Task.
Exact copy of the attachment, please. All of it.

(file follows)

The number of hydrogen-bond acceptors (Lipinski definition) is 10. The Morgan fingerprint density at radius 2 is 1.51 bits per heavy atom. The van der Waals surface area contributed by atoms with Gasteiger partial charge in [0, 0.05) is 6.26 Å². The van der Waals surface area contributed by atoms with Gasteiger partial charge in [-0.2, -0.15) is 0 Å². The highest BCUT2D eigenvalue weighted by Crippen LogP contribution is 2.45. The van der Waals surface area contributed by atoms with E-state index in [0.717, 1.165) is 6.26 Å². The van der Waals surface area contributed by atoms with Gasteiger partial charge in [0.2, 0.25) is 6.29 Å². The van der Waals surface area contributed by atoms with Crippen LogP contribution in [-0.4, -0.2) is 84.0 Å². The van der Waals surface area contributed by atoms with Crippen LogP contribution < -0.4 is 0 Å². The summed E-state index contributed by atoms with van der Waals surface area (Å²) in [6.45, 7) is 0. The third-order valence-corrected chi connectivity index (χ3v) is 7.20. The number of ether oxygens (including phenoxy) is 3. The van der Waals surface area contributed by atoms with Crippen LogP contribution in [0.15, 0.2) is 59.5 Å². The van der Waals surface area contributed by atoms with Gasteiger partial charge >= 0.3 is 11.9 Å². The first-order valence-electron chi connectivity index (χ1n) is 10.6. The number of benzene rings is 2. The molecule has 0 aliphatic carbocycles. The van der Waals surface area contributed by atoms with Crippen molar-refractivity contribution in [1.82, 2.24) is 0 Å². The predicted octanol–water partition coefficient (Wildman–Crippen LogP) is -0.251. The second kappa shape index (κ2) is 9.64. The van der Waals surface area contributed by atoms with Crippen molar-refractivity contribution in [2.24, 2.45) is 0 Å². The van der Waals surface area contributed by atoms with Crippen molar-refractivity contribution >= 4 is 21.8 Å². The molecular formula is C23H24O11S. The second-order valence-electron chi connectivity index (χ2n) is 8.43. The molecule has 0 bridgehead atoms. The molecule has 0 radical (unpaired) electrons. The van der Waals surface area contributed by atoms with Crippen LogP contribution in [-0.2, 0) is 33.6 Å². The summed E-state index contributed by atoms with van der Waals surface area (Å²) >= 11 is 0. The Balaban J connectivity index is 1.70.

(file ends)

The number of hydrogen-bond acceptors (Lipinski definition) is 10. The Morgan fingerprint density at radius 2 is 1.51 bits per heavy atom. The van der Waals surface area contributed by atoms with Gasteiger partial charge in [0, 0.05) is 6.26 Å². The van der Waals surface area contributed by atoms with Gasteiger partial charge in [-0.2, -0.15) is 0 Å². The highest BCUT2D eigenvalue weighted by Crippen LogP contribution is 2.45. The van der Waals surface area contributed by atoms with E-state index in [0.717, 1.165) is 6.26 Å². The van der Waals surface area contributed by atoms with Gasteiger partial charge in [0.2, 0.25) is 6.29 Å². The van der Waals surface area contributed by atoms with Crippen LogP contribution in [-0.4, -0.2) is 84.0 Å². The van der Waals surface area contributed by atoms with Crippen LogP contribution < -0.4 is 0 Å². The summed E-state index contributed by atoms with van der Waals surface area (Å²) in [6.45, 7) is 0. The third-order valence-corrected chi connectivity index (χ3v) is 7.20. The number of ether oxygens (including phenoxy) is 3. The van der Waals surface area contributed by atoms with Crippen LogP contribution in [0.15, 0.2) is 59.5 Å². The van der Waals surface area contributed by atoms with Gasteiger partial charge >= 0.3 is 11.9 Å². The first-order valence-electron chi connectivity index (χ1n) is 10.6. The number of benzene rings is 2. The molecule has 0 aliphatic carbocycles. The van der Waals surface area contributed by atoms with Crippen molar-refractivity contribution in [1.82, 2.24) is 0 Å². The predicted octanol–water partition coefficient (Wildman–Crippen LogP) is -0.251. The second kappa shape index (κ2) is 9.64. The van der Waals surface area contributed by atoms with Crippen molar-refractivity contribution in [2.24, 2.45) is 0 Å². The van der Waals surface area contributed by atoms with Crippen molar-refractivity contribution >= 4 is 21.8 Å². The molecular formula is C23H24O11S. The second-order valence-electron chi connectivity index (χ2n) is 8.43. The molecule has 0 bridgehead atoms. The molecule has 0 radical (unpaired) electrons. The van der Waals surface area contributed by atoms with Crippen LogP contribution in [-0.2, 0) is 33.6 Å². The summed E-state index contributed by atoms with van der Waals surface area (Å²) >= 11 is 0. The Balaban J connectivity index is 1.70.